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"Cannot Tell a Lie" vs. "Cannot Tell the Truth"
June 3, 2004
By Kevin J. Shay

I recently celebrated my 45th birthday on the same day that John F. Kennedy presumably would have turned 87 had his life not tragically ended way too soon at age 46.

My family left our toy-littered, roach-infested, two-bedroom, $1,000-a-month castle - hey, we do have a scenic view from our balcony of some pine trees that block the parking lot - in the Washington, D.C., area to spend my birthday at Berkeley Springs, W.V. It's a relaxing, artsy spa town not unlike Hot Springs, Ark., where George Washington and others visited more than 200 years before.

Despite my attempts to clear my mind of things political for a day, it did not work. There were actually fewer pro-Bush stickers and other material displayed in this small West Virginia town than I expected. Some vehicles even bore Kerry stickers. But when we came upon a small natural spring hole designated as Washington's 18th century bathtub, I had to remark to my son, "This was where a much better president than our current one went to take a bath a long time ago. A loooonnnnggg time ago."

"What's a president?" he asked, in the automatic questioning mode of an inquisitive four-year-old.

I thought for a moment. "It's someone who leads the country and lives in that big White House we saw in Washington."

He stared at the spring, obviously with other things on his mind than presidents. "Can I take a bath here, too?"

As my son and his younger sister played in an adjacent larger spring, I couldn't help but compare the "cannot-tell-a-lie" reputation of the country's first president to the "cannot-tell-the-truth" philosophy of the current one.

And I'm not alone in believing that Bush is the biggest liar who has occupied the White House, if not all-time, then in modern times.

Princeton University professor and New York Times columnist Paul Krugman, who was once a junior economics staffer in the Reagan administration, is among the leading voices detailing the daily lies of the Bush administration. Here is one excerpt from a 2002 Krugman column:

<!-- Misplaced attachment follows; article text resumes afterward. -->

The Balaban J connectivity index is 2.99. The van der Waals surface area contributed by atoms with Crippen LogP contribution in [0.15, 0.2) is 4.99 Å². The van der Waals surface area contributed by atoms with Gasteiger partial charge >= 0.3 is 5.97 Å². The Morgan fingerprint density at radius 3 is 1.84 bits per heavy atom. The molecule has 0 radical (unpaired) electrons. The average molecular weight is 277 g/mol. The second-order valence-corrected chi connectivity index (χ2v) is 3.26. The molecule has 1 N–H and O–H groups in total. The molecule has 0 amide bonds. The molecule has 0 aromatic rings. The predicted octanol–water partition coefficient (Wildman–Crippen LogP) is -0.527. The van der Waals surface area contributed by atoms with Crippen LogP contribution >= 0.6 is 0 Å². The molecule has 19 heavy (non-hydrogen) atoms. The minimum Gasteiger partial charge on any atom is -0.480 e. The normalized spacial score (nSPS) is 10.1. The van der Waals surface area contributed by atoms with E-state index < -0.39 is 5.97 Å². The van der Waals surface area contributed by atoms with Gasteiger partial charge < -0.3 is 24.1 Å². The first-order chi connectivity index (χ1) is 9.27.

The Bush administration lies a lot.. He is as slippery and evasive as any politician in memory... The recent spate of articles about administration dishonesty mainly reflects the campaign to sell war with Iraq. But the habit itself goes all the way back to the 2000 campaign, and is manifest on a wide range of issues. High points would include the plan for partial privatization of Social Security, with its 2 - 1 = 4 arithmetic; the claim that a tax cut that delivers 40 percent or more of its benefits to the richest 1 percent was aimed at the middle class; the claim that there were 60 lines of stem cells available for research; the promise to include limits on carbon dioxide in an environmental plan.

Krugman also noted that "Bush ran as a moderate, a "uniter, not a divider." The Economist endorsed him back in 2000 because it saw him as the candidate better able to transcend partisanship; now the magazine describes him as the "partisan-in-chief."

A 2003 Washington Monthly survey of conservative and progressive pundits and journalists concluded that Bush is a bigger liar than Reagan, Bush Sr., and Clinton. Among Bush's lies they chose was announcing the U.S. had found weapons of mass destruction in Iraq in May 2003, saying his tax cuts would give middle-class Americans more than $1,000 each when the super-wealthy's cuts were factored in to that equation and average payers barely got $200, saying he'd "been to war" when he used his family connections to get into the National Guard during the Vietnam War and went AWOL during more than a year, and promising to expand AmeriCorps in his 2002 State of the Union speech before cutting that program's budget.

The Washington Post's political beat reporter Dana Milbank, who takes on Democratic politicians as voraciously as Republicans, wrote that Bush's "rhetoric has taken some flights of fancy." To show you how vindictive and petty the Bush clan is, Milbank became the target of a White House smear campaign for that relatively light criticism. Even the conservative Wall Street Journal reported that "senior [Bush] officials have referred repeatedly to intelligence... that remains largely unverified." Even Paul Sperry, Washington bureau chief for the more conservative WorldNetDaily.com, wrote in 2003 that Bush lied about the threat of Iraq before that invasion.

Politicians, including former Nixon aide John Dean and Sen. Harry Reid, a Democrat from Nevada who has supported Bush on many issues, have publicly called him a "liar." In Reid's case, he made the statement in 2002 after Bush approved Nevada's Yucca Mountain as the site for long-term disposal of tons of radioactive nuclear waste. During the 2000 campaign, Bush, who shows little evidence of having even a superficial interest in science, had said he would base such a decision on "sound science, not politics." Other individuals and groups - from celebrated writer E.L. Doctorow and The Nation's David Corn to Bushlies.net and MoveOn.org - have documented many more lies.